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Travel company offers half-price flights to Winter Olympics for gay rights protesters

A Dutch travel firm has promised a 50 per cent discount on flights to the Winter Olympics for people protesting against Russia’s laws on homosexuality.

Atilay Uslu said the offer was open to everyone who wanted to protest against Russia's anti-gay laws.“If people are against the policy they should go,” Atilay Uslu, head of Corendon, told BNR Radio. “They can go to Sochi with Corendon to protest. I’ll give them a special discount.

“My sister is wearing a pink scarf to protest. Sochi used to be the place in Russia for gays to go out. Now there is only one place left and it’s because of the current political situation.”

 

Russia’s ban on “homosexual propaganda” has been a sensitive issue in the Netherlands, which was the first country in the world to legalise same-sex marriage and has been pre-eminent in its support for gay rights.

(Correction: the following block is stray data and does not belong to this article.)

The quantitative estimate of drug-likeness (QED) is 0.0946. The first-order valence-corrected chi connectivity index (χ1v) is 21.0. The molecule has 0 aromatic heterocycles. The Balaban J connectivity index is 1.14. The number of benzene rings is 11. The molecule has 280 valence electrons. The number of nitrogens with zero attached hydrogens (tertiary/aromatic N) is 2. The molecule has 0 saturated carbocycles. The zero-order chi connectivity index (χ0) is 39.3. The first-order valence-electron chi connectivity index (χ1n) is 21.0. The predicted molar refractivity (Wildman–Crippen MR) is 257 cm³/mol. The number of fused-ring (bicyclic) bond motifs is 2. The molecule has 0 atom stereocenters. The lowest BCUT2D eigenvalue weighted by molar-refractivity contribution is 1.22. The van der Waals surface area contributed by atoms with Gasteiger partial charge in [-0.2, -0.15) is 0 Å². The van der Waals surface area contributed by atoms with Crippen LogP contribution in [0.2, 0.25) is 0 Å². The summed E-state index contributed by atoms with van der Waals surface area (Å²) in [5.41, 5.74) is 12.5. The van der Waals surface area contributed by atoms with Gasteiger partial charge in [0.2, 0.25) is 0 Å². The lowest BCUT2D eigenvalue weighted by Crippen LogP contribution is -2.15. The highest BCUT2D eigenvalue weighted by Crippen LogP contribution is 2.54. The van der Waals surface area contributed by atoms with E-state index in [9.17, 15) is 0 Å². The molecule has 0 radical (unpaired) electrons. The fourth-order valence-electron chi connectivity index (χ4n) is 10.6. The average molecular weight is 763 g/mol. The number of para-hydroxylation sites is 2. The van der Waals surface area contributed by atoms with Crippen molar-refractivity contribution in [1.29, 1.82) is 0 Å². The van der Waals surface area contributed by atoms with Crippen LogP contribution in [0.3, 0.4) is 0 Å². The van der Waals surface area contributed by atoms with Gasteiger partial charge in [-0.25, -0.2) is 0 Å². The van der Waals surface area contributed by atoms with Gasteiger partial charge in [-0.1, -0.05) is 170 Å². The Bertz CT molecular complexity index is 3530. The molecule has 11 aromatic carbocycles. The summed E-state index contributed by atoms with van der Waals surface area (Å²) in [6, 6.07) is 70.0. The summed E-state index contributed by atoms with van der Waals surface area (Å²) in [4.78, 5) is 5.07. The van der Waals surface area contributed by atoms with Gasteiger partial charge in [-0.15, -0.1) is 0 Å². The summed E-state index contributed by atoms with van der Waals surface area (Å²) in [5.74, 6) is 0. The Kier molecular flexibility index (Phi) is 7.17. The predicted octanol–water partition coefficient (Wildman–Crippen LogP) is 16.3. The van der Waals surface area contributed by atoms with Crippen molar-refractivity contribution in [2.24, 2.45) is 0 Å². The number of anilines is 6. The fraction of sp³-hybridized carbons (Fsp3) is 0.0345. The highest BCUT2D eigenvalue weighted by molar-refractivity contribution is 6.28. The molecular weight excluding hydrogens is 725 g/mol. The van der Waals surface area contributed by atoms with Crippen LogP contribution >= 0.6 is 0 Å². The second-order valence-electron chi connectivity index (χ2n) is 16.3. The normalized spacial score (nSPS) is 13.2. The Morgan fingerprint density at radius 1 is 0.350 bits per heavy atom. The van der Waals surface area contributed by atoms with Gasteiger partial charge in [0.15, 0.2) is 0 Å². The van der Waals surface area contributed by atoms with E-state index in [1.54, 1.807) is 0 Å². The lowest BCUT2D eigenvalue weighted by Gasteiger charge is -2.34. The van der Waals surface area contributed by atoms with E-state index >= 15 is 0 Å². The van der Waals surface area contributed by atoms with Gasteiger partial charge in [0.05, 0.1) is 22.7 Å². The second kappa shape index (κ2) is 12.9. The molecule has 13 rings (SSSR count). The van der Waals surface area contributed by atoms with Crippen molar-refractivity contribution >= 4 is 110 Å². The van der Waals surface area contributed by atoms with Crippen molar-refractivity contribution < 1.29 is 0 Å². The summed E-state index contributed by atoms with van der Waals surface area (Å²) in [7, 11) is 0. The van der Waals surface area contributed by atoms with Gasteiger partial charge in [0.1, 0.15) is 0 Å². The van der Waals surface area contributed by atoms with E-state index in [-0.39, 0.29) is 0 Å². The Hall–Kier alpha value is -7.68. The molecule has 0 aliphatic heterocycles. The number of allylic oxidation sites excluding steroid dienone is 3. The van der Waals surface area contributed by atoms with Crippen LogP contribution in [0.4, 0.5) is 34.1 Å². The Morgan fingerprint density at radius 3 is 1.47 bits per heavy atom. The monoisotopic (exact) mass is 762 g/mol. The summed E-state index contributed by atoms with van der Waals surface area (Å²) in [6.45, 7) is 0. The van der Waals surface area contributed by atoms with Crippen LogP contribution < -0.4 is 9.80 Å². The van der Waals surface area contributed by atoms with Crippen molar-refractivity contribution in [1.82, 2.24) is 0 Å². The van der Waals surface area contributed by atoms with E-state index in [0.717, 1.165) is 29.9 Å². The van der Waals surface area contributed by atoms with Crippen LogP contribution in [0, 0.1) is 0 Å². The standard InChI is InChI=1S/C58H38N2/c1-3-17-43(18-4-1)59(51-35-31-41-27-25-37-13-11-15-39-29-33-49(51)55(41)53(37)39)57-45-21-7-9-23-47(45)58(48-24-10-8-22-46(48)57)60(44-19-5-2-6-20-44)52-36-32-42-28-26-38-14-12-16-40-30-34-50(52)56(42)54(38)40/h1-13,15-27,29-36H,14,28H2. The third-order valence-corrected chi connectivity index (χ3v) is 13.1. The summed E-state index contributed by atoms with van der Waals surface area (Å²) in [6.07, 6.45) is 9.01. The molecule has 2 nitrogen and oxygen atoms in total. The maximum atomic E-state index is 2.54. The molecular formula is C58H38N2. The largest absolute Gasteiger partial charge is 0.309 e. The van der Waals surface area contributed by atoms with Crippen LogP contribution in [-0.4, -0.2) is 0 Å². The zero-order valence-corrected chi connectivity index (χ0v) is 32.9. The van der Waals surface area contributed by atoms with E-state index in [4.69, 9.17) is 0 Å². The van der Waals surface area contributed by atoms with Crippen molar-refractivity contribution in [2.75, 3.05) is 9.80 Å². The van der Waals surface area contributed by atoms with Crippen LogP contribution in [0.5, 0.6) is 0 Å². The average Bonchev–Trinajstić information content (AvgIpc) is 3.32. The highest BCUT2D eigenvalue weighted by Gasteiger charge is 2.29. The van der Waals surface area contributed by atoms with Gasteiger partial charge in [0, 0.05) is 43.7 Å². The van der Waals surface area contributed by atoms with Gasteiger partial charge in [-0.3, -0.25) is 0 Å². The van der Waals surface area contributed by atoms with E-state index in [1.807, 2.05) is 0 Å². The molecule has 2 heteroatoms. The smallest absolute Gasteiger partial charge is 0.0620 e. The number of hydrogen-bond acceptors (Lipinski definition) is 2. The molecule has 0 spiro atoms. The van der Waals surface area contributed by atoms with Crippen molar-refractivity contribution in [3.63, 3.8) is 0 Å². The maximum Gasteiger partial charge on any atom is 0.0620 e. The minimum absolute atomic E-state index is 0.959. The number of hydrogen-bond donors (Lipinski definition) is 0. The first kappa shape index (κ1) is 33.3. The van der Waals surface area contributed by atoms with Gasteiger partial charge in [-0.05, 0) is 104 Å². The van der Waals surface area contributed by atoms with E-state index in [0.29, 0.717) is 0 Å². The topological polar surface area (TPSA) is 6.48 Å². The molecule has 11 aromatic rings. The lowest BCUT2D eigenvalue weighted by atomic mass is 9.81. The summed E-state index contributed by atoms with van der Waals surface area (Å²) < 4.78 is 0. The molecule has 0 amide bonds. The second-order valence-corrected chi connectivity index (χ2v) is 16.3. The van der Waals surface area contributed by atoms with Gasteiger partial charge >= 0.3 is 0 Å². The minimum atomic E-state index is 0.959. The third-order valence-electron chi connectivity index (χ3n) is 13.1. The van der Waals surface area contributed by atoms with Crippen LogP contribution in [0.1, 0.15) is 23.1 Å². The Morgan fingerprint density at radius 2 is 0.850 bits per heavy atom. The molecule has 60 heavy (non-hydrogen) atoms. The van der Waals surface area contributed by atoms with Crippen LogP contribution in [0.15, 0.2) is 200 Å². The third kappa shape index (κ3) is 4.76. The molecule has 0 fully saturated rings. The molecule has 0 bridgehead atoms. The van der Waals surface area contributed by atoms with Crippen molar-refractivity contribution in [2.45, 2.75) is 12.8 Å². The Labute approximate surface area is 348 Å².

The government has been widely criticised for sending a high-ranking delegation to Sochi, including King William-Alexander and Prime Minister Mark Rutte.

Corendon is the only company to lay on direct flights to Sochi, where it is sponsoring the Dutch speed skating team.

Uslu said his discount would apply to any protesters who went to the Winter Olympics, regardless of their sexuality.

“We are not calling for people to go and demonstrate against homosexual discrimination,” he said. “Dutch people are bright enough to decide that for themselves.

“And it’s not a gay discount – we want to lower the threshold for those Dutch people who are still unsure whether or not to travel to Sochi.

“The negative reporting has meant that Dutch people are not heading out to Sochi, and that is a shame.”

It is not known if any protest groups are planning to travel from the Netherlands to protest against Russia’s stance.

The gay rights organisation COC Nederland is staging an “inflammatory” protest by the Homomonument in Amsterdam on February 7, the day the Games begin.

Last year municipal buildings in Amsterdam hung out the rainbow flag when Russian president Vladimir Putin arrived on a state visit.

And in May a Dutch film crew were arrested, thrown in prison overnight and fined while making a documentary on the lives of gay rights activists in Murmansk.

They became the first foreigners to be detained under the Russian law that makes it illegal to inform under-18s about “non-traditional” relationships.

Their spokesman, Kris van der Veen, said they were unaware that one of the activists they interviewed was 17 years old.